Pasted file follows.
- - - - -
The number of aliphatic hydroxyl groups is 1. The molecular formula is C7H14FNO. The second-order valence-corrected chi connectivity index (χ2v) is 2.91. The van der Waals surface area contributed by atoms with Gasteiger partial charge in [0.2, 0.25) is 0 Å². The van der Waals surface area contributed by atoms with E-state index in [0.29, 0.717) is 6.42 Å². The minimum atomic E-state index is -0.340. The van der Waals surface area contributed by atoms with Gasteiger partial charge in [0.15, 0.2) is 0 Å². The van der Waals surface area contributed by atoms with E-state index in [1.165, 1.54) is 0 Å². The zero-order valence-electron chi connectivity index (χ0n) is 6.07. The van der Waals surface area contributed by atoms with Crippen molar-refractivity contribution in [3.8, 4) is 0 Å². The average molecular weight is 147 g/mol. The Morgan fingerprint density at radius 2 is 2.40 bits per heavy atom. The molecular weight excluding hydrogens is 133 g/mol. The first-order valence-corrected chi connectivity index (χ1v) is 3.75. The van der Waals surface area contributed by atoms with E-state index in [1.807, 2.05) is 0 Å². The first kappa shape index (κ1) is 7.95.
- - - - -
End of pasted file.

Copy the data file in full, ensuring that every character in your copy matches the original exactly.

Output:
The number of aliphatic hydroxyl groups is 1. The molecular formula is C7H14FNO. The second-order valence-corrected chi connectivity index (χ2v) is 2.91. The van der Waals surface area contributed by atoms with Gasteiger partial charge in [0.2, 0.25) is 0 Å². The van der Waals surface area contributed by atoms with E-state index in [0.29, 0.717) is 6.42 Å². The minimum atomic E-state index is -0.340. The van der Waals surface area contributed by atoms with Gasteiger partial charge in [0.15, 0.2) is 0 Å². The van der Waals surface area contributed by atoms with E-state index in [1.165, 1.54) is 0 Å². The zero-order valence-electron chi connectivity index (χ0n) is 6.07. The van der Waals surface area contributed by atoms with Crippen molar-refractivity contribution in [3.8, 4) is 0 Å². The average molecular weight is 147 g/mol. The Morgan fingerprint density at radius 2 is 2.40 bits per heavy atom. The molecular weight excluding hydrogens is 133 g/mol. The first-order valence-corrected chi connectivity index (χ1v) is 3.75. The van der Waals surface area contributed by atoms with E-state index in [1.807, 2.05) is 0 Å². The first kappa shape index (κ1) is 7.95.